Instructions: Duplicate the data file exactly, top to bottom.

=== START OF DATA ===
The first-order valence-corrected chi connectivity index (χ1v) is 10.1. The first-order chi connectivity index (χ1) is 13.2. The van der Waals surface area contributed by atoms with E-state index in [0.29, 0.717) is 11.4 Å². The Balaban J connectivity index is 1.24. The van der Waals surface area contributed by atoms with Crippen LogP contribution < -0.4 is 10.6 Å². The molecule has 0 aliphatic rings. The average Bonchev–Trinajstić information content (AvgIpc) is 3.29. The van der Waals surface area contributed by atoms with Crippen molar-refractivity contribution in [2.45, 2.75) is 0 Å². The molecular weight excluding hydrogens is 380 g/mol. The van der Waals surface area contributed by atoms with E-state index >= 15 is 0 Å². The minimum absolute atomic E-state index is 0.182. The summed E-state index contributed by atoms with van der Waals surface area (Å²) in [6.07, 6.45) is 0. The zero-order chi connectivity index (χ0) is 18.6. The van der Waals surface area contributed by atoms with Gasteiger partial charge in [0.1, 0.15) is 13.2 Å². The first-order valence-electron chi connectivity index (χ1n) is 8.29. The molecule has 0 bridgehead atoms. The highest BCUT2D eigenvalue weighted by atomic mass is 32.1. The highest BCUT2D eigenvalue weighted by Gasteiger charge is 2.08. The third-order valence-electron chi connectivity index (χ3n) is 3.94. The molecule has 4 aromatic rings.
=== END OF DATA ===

The first-order valence-corrected chi connectivity index (χ1v) is 10.1. The first-order chi connectivity index (χ1) is 13.2. The van der Waals surface area contributed by atoms with E-state index in [0.29, 0.717) is 11.4 Å². The Balaban J connectivity index is 1.24. The van der Waals surface area contributed by atoms with Crippen LogP contribution < -0.4 is 10.6 Å². The molecule has 0 aliphatic rings. The average Bonchev–Trinajstić information content (AvgIpc) is 3.29. The van der Waals surface area contributed by atoms with Crippen molar-refractivity contribution in [2.45, 2.75) is 0 Å². The molecular weight excluding hydrogens is 380 g/mol. The van der Waals surface area contributed by atoms with E-state index >= 15 is 0 Å². The minimum absolute atomic E-state index is 0.182. The summed E-state index contributed by atoms with van der Waals surface area (Å²) in [6.07, 6.45) is 0. The zero-order chi connectivity index (χ0) is 18.6. The van der Waals surface area contributed by atoms with Gasteiger partial charge in [0.1, 0.15) is 13.2 Å². The first-order valence-electron chi connectivity index (χ1n) is 8.29. The molecule has 0 bridgehead atoms. The highest BCUT2D eigenvalue weighted by atomic mass is 32.1. The highest BCUT2D eigenvalue weighted by Gasteiger charge is 2.08. The third-order valence-electron chi connectivity index (χ3n) is 3.94. The molecule has 4 aromatic rings.